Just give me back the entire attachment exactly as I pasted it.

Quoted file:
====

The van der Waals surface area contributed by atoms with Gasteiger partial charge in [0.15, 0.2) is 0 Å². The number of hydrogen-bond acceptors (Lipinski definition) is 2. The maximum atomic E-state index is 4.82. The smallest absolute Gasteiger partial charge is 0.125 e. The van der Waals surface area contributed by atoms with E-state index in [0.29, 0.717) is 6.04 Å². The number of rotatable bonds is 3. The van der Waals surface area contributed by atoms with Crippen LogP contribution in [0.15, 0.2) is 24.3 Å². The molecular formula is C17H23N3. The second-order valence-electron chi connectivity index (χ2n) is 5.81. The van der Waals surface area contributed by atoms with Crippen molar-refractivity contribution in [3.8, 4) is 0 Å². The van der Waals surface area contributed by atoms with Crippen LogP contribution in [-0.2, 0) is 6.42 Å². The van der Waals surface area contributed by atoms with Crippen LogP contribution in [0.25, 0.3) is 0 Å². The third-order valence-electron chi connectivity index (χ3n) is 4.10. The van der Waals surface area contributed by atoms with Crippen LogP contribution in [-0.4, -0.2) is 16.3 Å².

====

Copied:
The van der Waals surface area contributed by atoms with Gasteiger partial charge in [0.15, 0.2) is 0 Å². The number of hydrogen-bond acceptors (Lipinski definition) is 2. The maximum atomic E-state index is 4.82. The smallest absolute Gasteiger partial charge is 0.125 e. The van der Waals surface area contributed by atoms with E-state index in [0.29, 0.717) is 6.04 Å². The number of rotatable bonds is 3. The van der Waals surface area contributed by atoms with Crippen LogP contribution in [0.15, 0.2) is 24.3 Å². The molecular formula is C17H23N3. The second-order valence-electron chi connectivity index (χ2n) is 5.81. The van der Waals surface area contributed by atoms with Crippen molar-refractivity contribution in [3.8, 4) is 0 Å². The van der Waals surface area contributed by atoms with Crippen LogP contribution in [-0.2, 0) is 6.42 Å². The van der Waals surface area contributed by atoms with Crippen LogP contribution in [0.25, 0.3) is 0 Å². The third-order valence-electron chi connectivity index (χ3n) is 4.10. The van der Waals surface area contributed by atoms with Crippen LogP contribution in [-0.4, -0.2) is 16.3 Å².